© 2016 RIKEN

In 1963, Horikoshi received his PhD and joined RIKEN. By 1968, his research had plateaued, so he flew to Europe for inspiration. In Florence, Italy, he was struck by the architecture, which was so different from the Japanese temples and tea houses constructed during the same period. He wondered whether a radically different environment could influence culture. Maybe even for culturing bacteria.

Back at RIKEN, Horikoshi collected soil samples from sites across campus and incubated them on an alkaline brew. The next day, he discovered a host of alkaliphilic bacteria.

Our skin can deal with a good lathering and a quick rinse of alkaline soaps and shampoos, but prolonged contact is toxic. Before Horikoshi’s epiphany, biologists believed that only the narrow pH range that is tolerable by humans could sustain life.

In the decades since, Horikoshi, who was promoted to chief scientist at RIKEN in 1974, has led groundbreaking studies into the diversity, physiology, molecular biology and genetics of alkaliphilic bacteria, yeast and fungi.

In 1984, Horikoshi led a major government initiative called the Superbugs Project to hunt for living organisms in the world’s most extreme environments. His team pursued extremophiles not just at the upper and lower boundaries of pH, but at the farthest reaches of temperature, pressure, salinity and toxicity. They found crimson, triangular bacteria in the salt fields of the Noto peninsula, and rod-shaped bacteria tolerant to toxic toluene in the forests of Kumamato in southern Japan. In 1996, a submersible scooped alkaliphiles out of the Mariana Trench, more than 10 kilometers underwater. And in 1997, Horikoshi became editor-in-chief of the new academic journal Extremophiles.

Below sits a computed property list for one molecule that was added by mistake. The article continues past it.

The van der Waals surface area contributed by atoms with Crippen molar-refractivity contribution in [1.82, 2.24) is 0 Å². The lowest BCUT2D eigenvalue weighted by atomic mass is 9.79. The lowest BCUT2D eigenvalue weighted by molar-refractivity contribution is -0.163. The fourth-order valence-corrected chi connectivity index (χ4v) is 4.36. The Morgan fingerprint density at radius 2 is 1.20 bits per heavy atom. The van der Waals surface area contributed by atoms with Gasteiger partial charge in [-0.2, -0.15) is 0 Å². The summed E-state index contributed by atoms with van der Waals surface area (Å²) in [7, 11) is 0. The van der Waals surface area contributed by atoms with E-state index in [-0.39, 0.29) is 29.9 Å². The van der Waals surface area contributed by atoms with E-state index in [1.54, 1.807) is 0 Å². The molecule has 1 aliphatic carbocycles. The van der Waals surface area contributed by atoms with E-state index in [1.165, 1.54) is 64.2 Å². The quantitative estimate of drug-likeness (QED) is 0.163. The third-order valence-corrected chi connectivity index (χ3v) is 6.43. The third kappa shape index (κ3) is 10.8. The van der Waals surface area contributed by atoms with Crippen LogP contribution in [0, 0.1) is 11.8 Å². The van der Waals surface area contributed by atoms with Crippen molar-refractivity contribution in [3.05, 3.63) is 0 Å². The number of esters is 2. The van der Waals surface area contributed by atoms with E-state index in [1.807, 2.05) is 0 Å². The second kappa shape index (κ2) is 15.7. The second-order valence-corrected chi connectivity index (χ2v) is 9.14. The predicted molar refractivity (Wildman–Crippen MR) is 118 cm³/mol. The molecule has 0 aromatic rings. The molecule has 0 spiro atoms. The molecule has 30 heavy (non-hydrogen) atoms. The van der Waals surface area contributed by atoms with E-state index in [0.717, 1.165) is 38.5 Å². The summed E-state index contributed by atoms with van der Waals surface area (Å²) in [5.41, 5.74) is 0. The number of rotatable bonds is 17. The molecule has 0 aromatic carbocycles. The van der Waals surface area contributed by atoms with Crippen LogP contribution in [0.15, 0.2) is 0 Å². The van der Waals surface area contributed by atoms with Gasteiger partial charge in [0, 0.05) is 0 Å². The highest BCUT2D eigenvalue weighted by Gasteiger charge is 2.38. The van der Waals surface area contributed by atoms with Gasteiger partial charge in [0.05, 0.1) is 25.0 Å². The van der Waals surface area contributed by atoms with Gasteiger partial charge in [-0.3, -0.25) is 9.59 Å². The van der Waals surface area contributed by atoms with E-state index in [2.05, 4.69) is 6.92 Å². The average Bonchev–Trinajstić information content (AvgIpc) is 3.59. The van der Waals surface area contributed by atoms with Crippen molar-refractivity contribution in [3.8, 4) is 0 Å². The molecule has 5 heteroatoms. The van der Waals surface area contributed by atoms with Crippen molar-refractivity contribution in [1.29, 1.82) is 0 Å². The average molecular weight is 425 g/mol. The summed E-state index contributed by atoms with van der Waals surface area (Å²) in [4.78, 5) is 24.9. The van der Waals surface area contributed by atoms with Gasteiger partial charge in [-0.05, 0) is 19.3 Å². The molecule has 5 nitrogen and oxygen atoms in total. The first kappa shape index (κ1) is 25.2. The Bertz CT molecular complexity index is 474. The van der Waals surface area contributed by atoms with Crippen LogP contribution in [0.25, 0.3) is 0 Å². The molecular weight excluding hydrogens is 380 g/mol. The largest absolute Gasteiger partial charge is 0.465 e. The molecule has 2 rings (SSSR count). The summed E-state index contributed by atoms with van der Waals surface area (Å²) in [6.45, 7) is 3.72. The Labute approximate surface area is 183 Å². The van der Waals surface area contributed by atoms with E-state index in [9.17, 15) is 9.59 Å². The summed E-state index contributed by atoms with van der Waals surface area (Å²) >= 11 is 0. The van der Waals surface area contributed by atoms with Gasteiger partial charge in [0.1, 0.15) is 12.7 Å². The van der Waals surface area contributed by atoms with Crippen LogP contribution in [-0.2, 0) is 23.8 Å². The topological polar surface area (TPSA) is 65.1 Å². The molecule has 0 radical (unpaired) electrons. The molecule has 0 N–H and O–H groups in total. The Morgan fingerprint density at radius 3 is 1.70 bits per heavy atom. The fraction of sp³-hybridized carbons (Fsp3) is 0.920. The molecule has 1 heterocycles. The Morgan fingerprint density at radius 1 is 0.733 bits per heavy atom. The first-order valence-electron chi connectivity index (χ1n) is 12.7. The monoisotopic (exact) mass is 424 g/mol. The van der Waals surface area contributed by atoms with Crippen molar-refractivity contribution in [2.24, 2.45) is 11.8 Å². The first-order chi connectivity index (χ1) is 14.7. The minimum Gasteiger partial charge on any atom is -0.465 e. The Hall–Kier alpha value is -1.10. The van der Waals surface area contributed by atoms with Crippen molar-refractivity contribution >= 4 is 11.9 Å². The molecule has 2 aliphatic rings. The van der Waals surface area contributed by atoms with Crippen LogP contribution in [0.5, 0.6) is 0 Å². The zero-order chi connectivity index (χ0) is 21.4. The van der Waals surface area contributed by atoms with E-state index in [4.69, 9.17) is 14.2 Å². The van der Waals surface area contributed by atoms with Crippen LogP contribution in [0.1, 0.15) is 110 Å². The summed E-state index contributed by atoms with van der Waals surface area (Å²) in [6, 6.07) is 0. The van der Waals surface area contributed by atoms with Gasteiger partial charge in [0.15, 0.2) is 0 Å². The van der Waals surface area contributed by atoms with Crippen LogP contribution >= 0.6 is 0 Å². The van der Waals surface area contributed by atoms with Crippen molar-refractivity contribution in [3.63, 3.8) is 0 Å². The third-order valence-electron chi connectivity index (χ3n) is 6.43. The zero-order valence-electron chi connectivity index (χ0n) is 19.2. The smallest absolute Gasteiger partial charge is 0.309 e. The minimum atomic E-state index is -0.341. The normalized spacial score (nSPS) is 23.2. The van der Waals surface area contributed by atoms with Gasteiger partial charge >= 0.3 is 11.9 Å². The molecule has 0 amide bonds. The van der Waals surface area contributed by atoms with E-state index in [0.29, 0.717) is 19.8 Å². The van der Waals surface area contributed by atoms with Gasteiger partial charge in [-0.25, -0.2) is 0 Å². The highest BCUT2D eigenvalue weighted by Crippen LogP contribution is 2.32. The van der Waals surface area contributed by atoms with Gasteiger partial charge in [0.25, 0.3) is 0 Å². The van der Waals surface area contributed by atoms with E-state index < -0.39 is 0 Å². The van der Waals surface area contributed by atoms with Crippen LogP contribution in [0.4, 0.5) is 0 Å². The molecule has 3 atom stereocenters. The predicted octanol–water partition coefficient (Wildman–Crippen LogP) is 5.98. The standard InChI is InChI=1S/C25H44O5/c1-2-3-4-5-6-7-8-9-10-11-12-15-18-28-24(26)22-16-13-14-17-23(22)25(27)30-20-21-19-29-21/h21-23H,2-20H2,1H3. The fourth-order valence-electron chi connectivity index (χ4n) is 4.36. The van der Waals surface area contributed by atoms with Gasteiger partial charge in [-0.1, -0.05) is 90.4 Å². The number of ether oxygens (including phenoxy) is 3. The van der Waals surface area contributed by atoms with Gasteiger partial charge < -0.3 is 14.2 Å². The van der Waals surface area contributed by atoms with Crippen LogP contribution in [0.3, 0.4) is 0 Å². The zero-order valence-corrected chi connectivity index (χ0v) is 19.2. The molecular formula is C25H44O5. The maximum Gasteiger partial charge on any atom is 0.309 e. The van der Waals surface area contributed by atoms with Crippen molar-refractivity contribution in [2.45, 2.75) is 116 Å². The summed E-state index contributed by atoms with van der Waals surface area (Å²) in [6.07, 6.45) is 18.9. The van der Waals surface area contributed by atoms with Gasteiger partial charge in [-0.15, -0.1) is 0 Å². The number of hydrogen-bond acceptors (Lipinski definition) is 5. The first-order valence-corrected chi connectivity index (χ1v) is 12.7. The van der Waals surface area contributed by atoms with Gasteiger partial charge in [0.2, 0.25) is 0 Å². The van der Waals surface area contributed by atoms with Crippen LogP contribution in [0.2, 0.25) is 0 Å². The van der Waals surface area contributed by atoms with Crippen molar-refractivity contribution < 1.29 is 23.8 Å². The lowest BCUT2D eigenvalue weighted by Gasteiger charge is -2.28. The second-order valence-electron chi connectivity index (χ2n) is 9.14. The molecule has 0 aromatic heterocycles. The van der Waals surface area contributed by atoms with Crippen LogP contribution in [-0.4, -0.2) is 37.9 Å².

Trap and clean

Kao Attack laundry detergent and Attack Beads with a delightful and long-lasting floral scent.

© 2016 RIKEN

Alkaliphiles and extremophiles are not merely subjects of curiosity; they produce enzymes that have widespread commercial application. Horikoshi discovered two enzymes in particular that have made their way into millions of homes.